Blues festival to strum up support for area homeless
The 16th annual Winchester Blues House Music Festival plans to raise the roof this July in support of Habitat for Humanity of Winchester-Frederick County.
The festival will take place rain or shine from 11 a.m. to 7 p.m. July 18 in the outdoor pavilion of the Eagles Club Aerle 824 at 700 Baker Lane, Winchester. Tickets are $15 in advance and $20 at the gate. Children younger than 12 get in free.
Last year’s festival raised $29,000 for Habitat, said Kimberley Wilt, marketing development coordinator for the local organization.
“They’re unrestricted funds so they can go to anything that we’re building,” she said.
Habitat has built more than 60 area houses since it started in 1997. Since the festival began supporting the organization eight years ago, she said it’s raised more than $150,000 — the equivalent of about a house and a half for area residents.
“This is one of our biggest events,” she said. Expecting a crowd of between 1,000 and 1,500 from around the tri-state area, she said, “It’s one of the largest outdoor music festivals in Winchester.”
Previously, Blues House donated festival proceeds to other organizations that include Celebrating Patsy Cline Inc., Fremont Street Nursery, The Office of George Washington Museum and Caretakers, which in 2006 became the Boys & Girls Club of Northern Shenandoah Valley.
Invested in helping Habitat, Blues House Chairman and Stage Manager Joseph Boyd said the collaboration was serendipitous.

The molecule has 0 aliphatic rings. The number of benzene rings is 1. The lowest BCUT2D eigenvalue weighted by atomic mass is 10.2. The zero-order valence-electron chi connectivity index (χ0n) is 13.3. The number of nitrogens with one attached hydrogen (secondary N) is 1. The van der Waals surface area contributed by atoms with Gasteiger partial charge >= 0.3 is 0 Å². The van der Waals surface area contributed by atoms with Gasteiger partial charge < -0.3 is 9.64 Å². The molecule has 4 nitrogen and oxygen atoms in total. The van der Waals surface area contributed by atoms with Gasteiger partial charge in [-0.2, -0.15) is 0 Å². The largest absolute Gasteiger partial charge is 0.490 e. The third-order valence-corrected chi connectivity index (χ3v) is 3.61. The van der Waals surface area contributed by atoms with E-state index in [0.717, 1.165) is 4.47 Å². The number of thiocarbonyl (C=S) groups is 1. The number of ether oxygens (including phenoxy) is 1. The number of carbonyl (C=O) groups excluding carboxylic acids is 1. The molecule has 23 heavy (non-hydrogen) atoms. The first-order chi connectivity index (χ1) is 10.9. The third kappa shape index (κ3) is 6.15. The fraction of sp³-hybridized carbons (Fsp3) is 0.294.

“We’ve been through several nonprofits before, and we were in the search for a good nonprofit,” he said. Habitat, he said, was also looking to partner on an event.
“It worked out very, very well,” he said.
Excited for this year’s lineup of musicians, Boyd said visitors should expect exciting tunes that will clear up any misconceptions of blues music being sad or slow.
“It’s everything but that,” Boyd said.
Special guest Ron Holloway plays high-energy saxophone music, Boyd said.
Other performers will be Phil Zuckerman’s Rock Room All-Stars of Winchester, the Low Society of Memphis, Tennessee, with lead vocalist Mandy Lemons; Anthony Rosano & the Conqueroos from Norfolk and Brent Johnson & the Call Up of New Orleans.
Chicago blues musician Ronnie Baker Brooks will headline the event.
It’s a variety of styles he said should appeal to anyone.
“I don’t like it for our festival to be five hours of the same music,” Boyd said.
“I like to have a different vibe from every band.”
Contact staff writer Josette Keelor at 540-465-5137 ext. 176, or firstname.lastname@example.org